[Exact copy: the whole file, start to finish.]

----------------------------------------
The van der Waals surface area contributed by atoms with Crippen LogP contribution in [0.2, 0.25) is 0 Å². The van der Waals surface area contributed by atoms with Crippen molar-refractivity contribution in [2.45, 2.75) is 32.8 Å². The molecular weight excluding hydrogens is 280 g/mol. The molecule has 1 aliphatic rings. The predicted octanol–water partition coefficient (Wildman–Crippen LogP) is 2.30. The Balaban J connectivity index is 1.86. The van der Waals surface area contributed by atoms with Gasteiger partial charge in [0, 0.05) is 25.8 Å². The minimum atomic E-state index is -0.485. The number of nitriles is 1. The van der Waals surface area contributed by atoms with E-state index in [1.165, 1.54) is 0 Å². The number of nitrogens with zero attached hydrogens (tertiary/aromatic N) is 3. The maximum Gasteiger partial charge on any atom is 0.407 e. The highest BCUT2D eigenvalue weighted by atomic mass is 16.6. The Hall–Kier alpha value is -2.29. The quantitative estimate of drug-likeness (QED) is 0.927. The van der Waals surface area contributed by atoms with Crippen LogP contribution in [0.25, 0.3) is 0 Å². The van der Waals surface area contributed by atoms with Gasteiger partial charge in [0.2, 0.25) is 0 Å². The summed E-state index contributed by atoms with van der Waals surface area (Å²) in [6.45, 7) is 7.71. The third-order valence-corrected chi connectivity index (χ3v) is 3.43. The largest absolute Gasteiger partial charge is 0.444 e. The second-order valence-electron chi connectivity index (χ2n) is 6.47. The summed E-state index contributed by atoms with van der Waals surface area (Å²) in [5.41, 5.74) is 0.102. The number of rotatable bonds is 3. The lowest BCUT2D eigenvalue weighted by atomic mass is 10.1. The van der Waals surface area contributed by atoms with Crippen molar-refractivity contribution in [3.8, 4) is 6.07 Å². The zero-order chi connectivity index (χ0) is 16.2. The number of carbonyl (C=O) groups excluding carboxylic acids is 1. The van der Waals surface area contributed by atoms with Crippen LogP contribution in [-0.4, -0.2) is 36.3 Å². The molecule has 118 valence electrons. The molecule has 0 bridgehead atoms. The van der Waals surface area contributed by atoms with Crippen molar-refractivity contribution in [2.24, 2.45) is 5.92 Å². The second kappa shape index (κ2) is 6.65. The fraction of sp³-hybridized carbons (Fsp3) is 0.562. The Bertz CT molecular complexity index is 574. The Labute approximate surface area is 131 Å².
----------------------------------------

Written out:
The van der Waals surface area contributed by atoms with Crippen LogP contribution in [0.2, 0.25) is 0 Å². The van der Waals surface area contributed by atoms with Crippen molar-refractivity contribution in [2.45, 2.75) is 32.8 Å². The molecular weight excluding hydrogens is 280 g/mol. The molecule has 1 aliphatic rings. The predicted octanol–water partition coefficient (Wildman–Crippen LogP) is 2.30. The Balaban J connectivity index is 1.86. The van der Waals surface area contributed by atoms with Gasteiger partial charge in [0, 0.05) is 25.8 Å². The minimum atomic E-state index is -0.485. The number of nitriles is 1. The van der Waals surface area contributed by atoms with E-state index in [1.165, 1.54) is 0 Å². The number of nitrogens with zero attached hydrogens (tertiary/aromatic N) is 3. The maximum Gasteiger partial charge on any atom is 0.407 e. The highest BCUT2D eigenvalue weighted by atomic mass is 16.6. The Hall–Kier alpha value is -2.29. The quantitative estimate of drug-likeness (QED) is 0.927. The van der Waals surface area contributed by atoms with Crippen LogP contribution in [0.25, 0.3) is 0 Å². The van der Waals surface area contributed by atoms with Gasteiger partial charge in [0.2, 0.25) is 0 Å². The summed E-state index contributed by atoms with van der Waals surface area (Å²) in [6.45, 7) is 7.71. The third-order valence-corrected chi connectivity index (χ3v) is 3.43. The largest absolute Gasteiger partial charge is 0.444 e. The second-order valence-electron chi connectivity index (χ2n) is 6.47. The summed E-state index contributed by atoms with van der Waals surface area (Å²) in [5.41, 5.74) is 0.102. The number of rotatable bonds is 3. The lowest BCUT2D eigenvalue weighted by atomic mass is 10.1. The van der Waals surface area contributed by atoms with Crippen molar-refractivity contribution in [3.8, 4) is 6.07 Å². The zero-order chi connectivity index (χ0) is 16.2. The number of carbonyl (C=O) groups excluding carboxylic acids is 1. The van der Waals surface area contributed by atoms with Crippen LogP contribution in [-0.4, -0.2) is 36.3 Å². The molecule has 118 valence electrons. The molecule has 0 bridgehead atoms. The van der Waals surface area contributed by atoms with Crippen molar-refractivity contribution in [2.24, 2.45) is 5.92 Å². The second kappa shape index (κ2) is 6.65. The fraction of sp³-hybridized carbons (Fsp3) is 0.562. The Bertz CT molecular complexity index is 574. The Labute approximate surface area is 131 Å².